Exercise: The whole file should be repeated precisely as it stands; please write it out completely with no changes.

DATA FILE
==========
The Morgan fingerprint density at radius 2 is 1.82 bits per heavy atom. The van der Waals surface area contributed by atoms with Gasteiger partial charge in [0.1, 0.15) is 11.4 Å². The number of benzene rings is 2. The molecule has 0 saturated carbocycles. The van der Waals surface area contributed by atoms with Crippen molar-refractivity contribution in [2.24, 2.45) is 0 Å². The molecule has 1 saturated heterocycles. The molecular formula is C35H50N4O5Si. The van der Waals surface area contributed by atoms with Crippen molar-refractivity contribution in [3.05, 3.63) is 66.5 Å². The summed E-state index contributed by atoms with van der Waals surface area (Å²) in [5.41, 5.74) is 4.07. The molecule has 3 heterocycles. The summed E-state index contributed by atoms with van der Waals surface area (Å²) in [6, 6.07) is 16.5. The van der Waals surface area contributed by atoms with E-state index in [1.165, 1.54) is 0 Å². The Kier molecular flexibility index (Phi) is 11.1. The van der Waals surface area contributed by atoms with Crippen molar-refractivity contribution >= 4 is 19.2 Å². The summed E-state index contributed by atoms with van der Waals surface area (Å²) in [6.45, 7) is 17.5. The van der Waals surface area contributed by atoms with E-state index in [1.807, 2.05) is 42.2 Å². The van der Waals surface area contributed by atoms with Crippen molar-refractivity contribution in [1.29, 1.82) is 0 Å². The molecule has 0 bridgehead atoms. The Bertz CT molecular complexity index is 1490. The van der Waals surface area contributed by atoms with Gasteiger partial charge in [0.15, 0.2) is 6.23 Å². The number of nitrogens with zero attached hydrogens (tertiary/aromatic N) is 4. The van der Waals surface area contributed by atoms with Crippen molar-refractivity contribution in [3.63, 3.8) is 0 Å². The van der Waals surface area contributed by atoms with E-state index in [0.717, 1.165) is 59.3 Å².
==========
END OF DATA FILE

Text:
The Morgan fingerprint density at radius 2 is 1.82 bits per heavy atom. The van der Waals surface area contributed by atoms with Gasteiger partial charge in [0.1, 0.15) is 11.4 Å². The number of benzene rings is 2. The molecule has 0 saturated carbocycles. The van der Waals surface area contributed by atoms with Crippen molar-refractivity contribution in [2.24, 2.45) is 0 Å². The molecule has 1 saturated heterocycles. The molecular formula is C35H50N4O5Si. The van der Waals surface area contributed by atoms with Crippen molar-refractivity contribution in [3.05, 3.63) is 66.5 Å². The summed E-state index contributed by atoms with van der Waals surface area (Å²) in [5.41, 5.74) is 4.07. The molecule has 3 heterocycles. The summed E-state index contributed by atoms with van der Waals surface area (Å²) in [6, 6.07) is 16.5. The van der Waals surface area contributed by atoms with E-state index in [1.165, 1.54) is 0 Å². The Kier molecular flexibility index (Phi) is 11.1. The van der Waals surface area contributed by atoms with Crippen molar-refractivity contribution >= 4 is 19.2 Å². The summed E-state index contributed by atoms with van der Waals surface area (Å²) in [6.45, 7) is 17.5. The van der Waals surface area contributed by atoms with E-state index in [1.807, 2.05) is 42.2 Å². The van der Waals surface area contributed by atoms with Crippen molar-refractivity contribution in [1.29, 1.82) is 0 Å². The molecule has 0 bridgehead atoms. The Bertz CT molecular complexity index is 1490. The van der Waals surface area contributed by atoms with Gasteiger partial charge in [0.15, 0.2) is 6.23 Å². The number of nitrogens with zero attached hydrogens (tertiary/aromatic N) is 4. The van der Waals surface area contributed by atoms with Crippen molar-refractivity contribution in [3.63, 3.8) is 0 Å². The van der Waals surface area contributed by atoms with E-state index in [0.717, 1.165) is 59.3 Å².